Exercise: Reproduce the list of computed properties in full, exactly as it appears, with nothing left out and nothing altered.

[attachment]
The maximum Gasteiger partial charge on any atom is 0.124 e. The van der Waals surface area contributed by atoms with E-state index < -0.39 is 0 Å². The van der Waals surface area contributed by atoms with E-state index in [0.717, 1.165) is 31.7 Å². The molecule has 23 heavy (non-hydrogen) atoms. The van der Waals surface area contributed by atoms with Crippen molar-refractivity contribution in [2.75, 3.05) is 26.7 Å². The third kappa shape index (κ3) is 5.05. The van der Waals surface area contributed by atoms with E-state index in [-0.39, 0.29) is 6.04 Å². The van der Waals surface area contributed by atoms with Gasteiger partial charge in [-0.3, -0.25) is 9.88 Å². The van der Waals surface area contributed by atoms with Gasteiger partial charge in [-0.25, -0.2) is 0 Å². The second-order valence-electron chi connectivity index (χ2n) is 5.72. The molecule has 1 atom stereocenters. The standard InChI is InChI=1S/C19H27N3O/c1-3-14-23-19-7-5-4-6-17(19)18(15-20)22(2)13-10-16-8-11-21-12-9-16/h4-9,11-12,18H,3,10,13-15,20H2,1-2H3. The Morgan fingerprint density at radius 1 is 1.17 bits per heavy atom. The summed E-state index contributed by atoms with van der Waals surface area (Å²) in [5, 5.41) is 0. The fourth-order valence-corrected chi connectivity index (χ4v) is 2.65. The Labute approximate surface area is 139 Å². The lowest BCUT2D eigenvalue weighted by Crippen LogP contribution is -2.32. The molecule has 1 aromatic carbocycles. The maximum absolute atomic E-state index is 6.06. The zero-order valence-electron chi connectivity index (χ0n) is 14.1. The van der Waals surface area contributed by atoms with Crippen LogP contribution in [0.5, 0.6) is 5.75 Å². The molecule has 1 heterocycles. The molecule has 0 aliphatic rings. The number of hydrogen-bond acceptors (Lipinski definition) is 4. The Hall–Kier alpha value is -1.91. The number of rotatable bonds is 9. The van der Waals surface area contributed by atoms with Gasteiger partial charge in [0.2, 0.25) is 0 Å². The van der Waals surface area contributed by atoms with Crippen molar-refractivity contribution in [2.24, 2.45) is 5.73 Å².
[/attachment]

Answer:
The maximum Gasteiger partial charge on any atom is 0.124 e. The van der Waals surface area contributed by atoms with E-state index < -0.39 is 0 Å². The van der Waals surface area contributed by atoms with E-state index in [0.717, 1.165) is 31.7 Å². The molecule has 23 heavy (non-hydrogen) atoms. The van der Waals surface area contributed by atoms with Crippen molar-refractivity contribution in [2.75, 3.05) is 26.7 Å². The third kappa shape index (κ3) is 5.05. The van der Waals surface area contributed by atoms with E-state index in [-0.39, 0.29) is 6.04 Å². The van der Waals surface area contributed by atoms with Gasteiger partial charge in [-0.3, -0.25) is 9.88 Å². The van der Waals surface area contributed by atoms with Gasteiger partial charge in [-0.25, -0.2) is 0 Å². The second-order valence-electron chi connectivity index (χ2n) is 5.72. The molecule has 1 atom stereocenters. The standard InChI is InChI=1S/C19H27N3O/c1-3-14-23-19-7-5-4-6-17(19)18(15-20)22(2)13-10-16-8-11-21-12-9-16/h4-9,11-12,18H,3,10,13-15,20H2,1-2H3. The Morgan fingerprint density at radius 1 is 1.17 bits per heavy atom. The summed E-state index contributed by atoms with van der Waals surface area (Å²) in [5, 5.41) is 0. The fourth-order valence-corrected chi connectivity index (χ4v) is 2.65. The Labute approximate surface area is 139 Å². The lowest BCUT2D eigenvalue weighted by Crippen LogP contribution is -2.32. The molecule has 1 aromatic carbocycles. The maximum absolute atomic E-state index is 6.06. The zero-order valence-electron chi connectivity index (χ0n) is 14.1. The van der Waals surface area contributed by atoms with Crippen LogP contribution in [0.5, 0.6) is 5.75 Å². The molecule has 1 heterocycles. The molecule has 0 aliphatic rings. The number of hydrogen-bond acceptors (Lipinski definition) is 4. The Hall–Kier alpha value is -1.91. The number of rotatable bonds is 9. The van der Waals surface area contributed by atoms with Gasteiger partial charge in [0.2, 0.25) is 0 Å². The van der Waals surface area contributed by atoms with Crippen molar-refractivity contribution in [2.24, 2.45) is 5.73 Å².